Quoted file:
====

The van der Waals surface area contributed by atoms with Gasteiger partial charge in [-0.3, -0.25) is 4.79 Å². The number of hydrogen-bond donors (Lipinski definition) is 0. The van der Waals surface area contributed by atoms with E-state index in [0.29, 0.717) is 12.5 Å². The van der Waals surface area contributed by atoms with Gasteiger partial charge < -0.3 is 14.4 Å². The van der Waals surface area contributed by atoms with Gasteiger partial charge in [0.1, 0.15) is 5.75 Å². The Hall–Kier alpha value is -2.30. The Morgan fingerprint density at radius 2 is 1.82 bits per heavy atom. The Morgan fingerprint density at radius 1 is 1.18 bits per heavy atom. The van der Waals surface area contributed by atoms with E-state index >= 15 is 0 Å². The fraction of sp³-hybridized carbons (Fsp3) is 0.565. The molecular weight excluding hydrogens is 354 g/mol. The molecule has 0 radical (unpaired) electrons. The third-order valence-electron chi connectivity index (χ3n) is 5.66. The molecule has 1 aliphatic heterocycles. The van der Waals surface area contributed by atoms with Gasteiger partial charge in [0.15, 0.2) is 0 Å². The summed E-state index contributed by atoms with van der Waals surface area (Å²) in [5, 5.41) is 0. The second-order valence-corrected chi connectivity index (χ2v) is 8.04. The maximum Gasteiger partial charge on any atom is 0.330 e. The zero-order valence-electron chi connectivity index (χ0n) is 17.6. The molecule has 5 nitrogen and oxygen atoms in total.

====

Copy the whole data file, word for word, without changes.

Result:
The van der Waals surface area contributed by atoms with Gasteiger partial charge in [-0.3, -0.25) is 4.79 Å². The number of hydrogen-bond donors (Lipinski definition) is 0. The van der Waals surface area contributed by atoms with E-state index in [0.29, 0.717) is 12.5 Å². The van der Waals surface area contributed by atoms with Gasteiger partial charge < -0.3 is 14.4 Å². The van der Waals surface area contributed by atoms with Gasteiger partial charge in [0.1, 0.15) is 5.75 Å². The Hall–Kier alpha value is -2.30. The Morgan fingerprint density at radius 2 is 1.82 bits per heavy atom. The Morgan fingerprint density at radius 1 is 1.18 bits per heavy atom. The van der Waals surface area contributed by atoms with E-state index >= 15 is 0 Å². The fraction of sp³-hybridized carbons (Fsp3) is 0.565. The molecular weight excluding hydrogens is 354 g/mol. The molecule has 0 radical (unpaired) electrons. The third-order valence-electron chi connectivity index (χ3n) is 5.66. The molecule has 1 aliphatic heterocycles. The van der Waals surface area contributed by atoms with Gasteiger partial charge in [0.15, 0.2) is 0 Å². The summed E-state index contributed by atoms with van der Waals surface area (Å²) in [5, 5.41) is 0. The second-order valence-corrected chi connectivity index (χ2v) is 8.04. The maximum Gasteiger partial charge on any atom is 0.330 e. The zero-order valence-electron chi connectivity index (χ0n) is 17.6. The molecule has 5 nitrogen and oxygen atoms in total.